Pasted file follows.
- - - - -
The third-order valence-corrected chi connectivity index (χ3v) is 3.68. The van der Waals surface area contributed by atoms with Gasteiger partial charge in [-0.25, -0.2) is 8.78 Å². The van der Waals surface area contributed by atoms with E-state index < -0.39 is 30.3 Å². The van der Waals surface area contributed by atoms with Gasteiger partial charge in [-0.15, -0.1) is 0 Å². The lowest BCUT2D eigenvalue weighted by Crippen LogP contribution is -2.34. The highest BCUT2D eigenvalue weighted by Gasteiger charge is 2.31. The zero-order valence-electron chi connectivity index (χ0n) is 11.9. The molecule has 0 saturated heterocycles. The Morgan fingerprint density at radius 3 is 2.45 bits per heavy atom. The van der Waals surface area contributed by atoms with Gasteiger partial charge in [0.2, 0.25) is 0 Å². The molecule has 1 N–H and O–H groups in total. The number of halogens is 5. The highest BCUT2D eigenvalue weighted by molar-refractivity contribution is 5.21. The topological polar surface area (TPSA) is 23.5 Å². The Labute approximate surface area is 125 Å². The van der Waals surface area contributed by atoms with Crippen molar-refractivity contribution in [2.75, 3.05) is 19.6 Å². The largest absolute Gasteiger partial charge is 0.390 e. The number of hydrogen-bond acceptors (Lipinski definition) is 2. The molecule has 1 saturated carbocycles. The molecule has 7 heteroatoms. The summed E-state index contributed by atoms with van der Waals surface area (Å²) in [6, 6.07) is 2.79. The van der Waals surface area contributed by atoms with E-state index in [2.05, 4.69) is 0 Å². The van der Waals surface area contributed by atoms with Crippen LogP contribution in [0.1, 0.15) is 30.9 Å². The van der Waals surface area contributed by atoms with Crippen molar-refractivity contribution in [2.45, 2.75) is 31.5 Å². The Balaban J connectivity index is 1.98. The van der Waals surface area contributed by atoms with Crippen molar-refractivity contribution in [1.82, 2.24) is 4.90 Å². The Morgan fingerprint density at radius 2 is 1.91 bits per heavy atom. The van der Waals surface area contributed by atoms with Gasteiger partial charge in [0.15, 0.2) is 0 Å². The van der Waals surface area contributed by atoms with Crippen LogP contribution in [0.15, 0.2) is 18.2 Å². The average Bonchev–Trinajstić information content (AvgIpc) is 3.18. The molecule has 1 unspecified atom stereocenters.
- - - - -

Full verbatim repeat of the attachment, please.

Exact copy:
The third-order valence-corrected chi connectivity index (χ3v) is 3.68. The van der Waals surface area contributed by atoms with Gasteiger partial charge in [-0.25, -0.2) is 8.78 Å². The van der Waals surface area contributed by atoms with E-state index < -0.39 is 30.3 Å². The van der Waals surface area contributed by atoms with Gasteiger partial charge in [-0.15, -0.1) is 0 Å². The lowest BCUT2D eigenvalue weighted by Crippen LogP contribution is -2.34. The highest BCUT2D eigenvalue weighted by Gasteiger charge is 2.31. The zero-order valence-electron chi connectivity index (χ0n) is 11.9. The molecule has 0 saturated heterocycles. The Morgan fingerprint density at radius 3 is 2.45 bits per heavy atom. The van der Waals surface area contributed by atoms with Gasteiger partial charge in [0.2, 0.25) is 0 Å². The molecule has 1 N–H and O–H groups in total. The number of halogens is 5. The highest BCUT2D eigenvalue weighted by molar-refractivity contribution is 5.21. The topological polar surface area (TPSA) is 23.5 Å². The Labute approximate surface area is 125 Å². The van der Waals surface area contributed by atoms with Crippen molar-refractivity contribution in [2.75, 3.05) is 19.6 Å². The largest absolute Gasteiger partial charge is 0.390 e. The number of hydrogen-bond acceptors (Lipinski definition) is 2. The molecule has 1 saturated carbocycles. The molecule has 7 heteroatoms. The summed E-state index contributed by atoms with van der Waals surface area (Å²) in [6, 6.07) is 2.79. The van der Waals surface area contributed by atoms with E-state index in [2.05, 4.69) is 0 Å². The van der Waals surface area contributed by atoms with Crippen LogP contribution in [0.1, 0.15) is 30.9 Å². The van der Waals surface area contributed by atoms with Crippen molar-refractivity contribution in [2.45, 2.75) is 31.5 Å². The Balaban J connectivity index is 1.98. The van der Waals surface area contributed by atoms with Crippen molar-refractivity contribution in [1.82, 2.24) is 4.90 Å². The Morgan fingerprint density at radius 2 is 1.91 bits per heavy atom. The van der Waals surface area contributed by atoms with Gasteiger partial charge in [0.15, 0.2) is 0 Å². The van der Waals surface area contributed by atoms with Crippen LogP contribution in [0.15, 0.2) is 18.2 Å². The average Bonchev–Trinajstić information content (AvgIpc) is 3.18. The molecule has 1 unspecified atom stereocenters.